Eve (£9)- You may want to ration yourself or you’ll find you’ve eaten it all in one go. I find it’s so easy to slather these soft melty cheeses onto even the last crumb of bread. Reminiscent of a ripe Brie or Epoisses. Eve hails from White Lake Cheese in Somerset and is washed in Somerset Cider Brandy then dressed in vine leaves to keep her nice and soft. She is tempting indeed.
Pennard Vale (250g, £7.70)- Finishing with another hard cheese in the cheddar style, Pennard Vale comes from the Somerset Cheese Company in Shepton Mallet. It is the most smooth textured of the firm cheeses in my selection and tastes both nutty and creamy. Pairs fantastically with grapes or cherries but equally great on its own as snack in the mid afternoon lull.
From first browse to cheese on your table the whole system is a breeze. In most cases you can choose different size options from 250g to 1kg. Pennard Vale even comes in a 3.6kg wheel should you be planning a major post-coronavirus feast! At the heart of The Cheese Shed is quality and locality. Judging by my experience with the company so far, they are succeeding on all fronts. I was able to try varieties I’d not heard of before and learn about the stories and people who created them. Artisanal cheese will naturally be dearer than your average supermarket fare as they are not intended for a mass market but what you gain in flavour makes it worthwhile. The fact that they are unique cheeses increases my enjoyment and appreciation of them, makes it more of an event when I do eat them. Celebrating independent businesses, supporting their local farmers, showcasing fantastic dairy produce. Sounds pretty glorious to me.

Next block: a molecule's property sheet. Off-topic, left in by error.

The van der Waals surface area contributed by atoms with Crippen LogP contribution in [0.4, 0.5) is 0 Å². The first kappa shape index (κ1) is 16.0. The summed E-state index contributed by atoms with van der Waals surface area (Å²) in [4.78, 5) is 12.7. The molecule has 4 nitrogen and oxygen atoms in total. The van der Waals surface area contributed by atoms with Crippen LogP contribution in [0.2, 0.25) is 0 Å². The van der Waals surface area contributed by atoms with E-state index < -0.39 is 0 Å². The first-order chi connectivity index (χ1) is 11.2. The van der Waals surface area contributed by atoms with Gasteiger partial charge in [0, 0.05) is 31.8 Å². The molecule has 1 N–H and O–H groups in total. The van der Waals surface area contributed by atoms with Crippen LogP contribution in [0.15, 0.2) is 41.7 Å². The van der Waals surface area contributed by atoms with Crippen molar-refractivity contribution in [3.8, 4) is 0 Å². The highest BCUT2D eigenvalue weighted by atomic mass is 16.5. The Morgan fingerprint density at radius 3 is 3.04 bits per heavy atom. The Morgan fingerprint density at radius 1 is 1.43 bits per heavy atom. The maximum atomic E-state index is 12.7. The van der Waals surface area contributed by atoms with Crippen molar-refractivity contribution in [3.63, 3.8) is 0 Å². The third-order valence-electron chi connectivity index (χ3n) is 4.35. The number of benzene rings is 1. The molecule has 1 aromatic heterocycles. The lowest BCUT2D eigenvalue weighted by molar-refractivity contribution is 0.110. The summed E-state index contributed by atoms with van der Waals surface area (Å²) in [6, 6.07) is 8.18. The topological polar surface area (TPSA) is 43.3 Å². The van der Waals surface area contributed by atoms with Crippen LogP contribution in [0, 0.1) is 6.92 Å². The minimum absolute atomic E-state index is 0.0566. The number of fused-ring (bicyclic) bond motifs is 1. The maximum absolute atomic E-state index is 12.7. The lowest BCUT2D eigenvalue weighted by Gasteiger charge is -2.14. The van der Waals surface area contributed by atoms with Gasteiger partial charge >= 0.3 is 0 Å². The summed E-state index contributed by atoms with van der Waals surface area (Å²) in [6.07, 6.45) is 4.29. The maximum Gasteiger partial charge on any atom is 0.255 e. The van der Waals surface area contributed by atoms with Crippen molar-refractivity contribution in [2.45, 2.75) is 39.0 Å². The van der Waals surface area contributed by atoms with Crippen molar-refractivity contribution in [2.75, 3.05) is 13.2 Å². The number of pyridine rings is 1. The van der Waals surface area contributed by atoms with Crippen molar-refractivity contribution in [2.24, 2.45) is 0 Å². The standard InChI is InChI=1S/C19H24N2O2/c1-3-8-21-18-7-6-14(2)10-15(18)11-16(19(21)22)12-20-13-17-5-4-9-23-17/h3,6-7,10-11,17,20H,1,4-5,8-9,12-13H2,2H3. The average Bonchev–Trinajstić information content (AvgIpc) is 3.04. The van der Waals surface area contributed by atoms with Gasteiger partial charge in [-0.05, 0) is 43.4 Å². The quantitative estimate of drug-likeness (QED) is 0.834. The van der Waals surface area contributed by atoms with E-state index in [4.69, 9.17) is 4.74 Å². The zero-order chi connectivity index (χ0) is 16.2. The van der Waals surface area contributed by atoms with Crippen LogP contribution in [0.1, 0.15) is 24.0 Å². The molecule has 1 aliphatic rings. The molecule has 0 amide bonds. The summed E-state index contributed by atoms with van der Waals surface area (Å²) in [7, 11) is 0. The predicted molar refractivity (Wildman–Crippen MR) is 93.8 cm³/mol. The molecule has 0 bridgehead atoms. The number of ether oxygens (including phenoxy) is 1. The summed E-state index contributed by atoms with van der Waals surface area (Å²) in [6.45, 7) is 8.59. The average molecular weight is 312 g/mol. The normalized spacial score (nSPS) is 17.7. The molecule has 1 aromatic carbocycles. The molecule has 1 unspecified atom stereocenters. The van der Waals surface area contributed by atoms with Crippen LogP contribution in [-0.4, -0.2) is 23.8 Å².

Thanks for reading my cheesy thoughts. Please give it a thumbs up if you enjoyed it! Have you found your shopping habits change since lockdown and if so, what will you keep doing when we’re able to move more freely again? I’d love to hear your views in the comments. In the meantime, here’s my instagram for more #minnsmunchtime fun. Stay safe and mask up!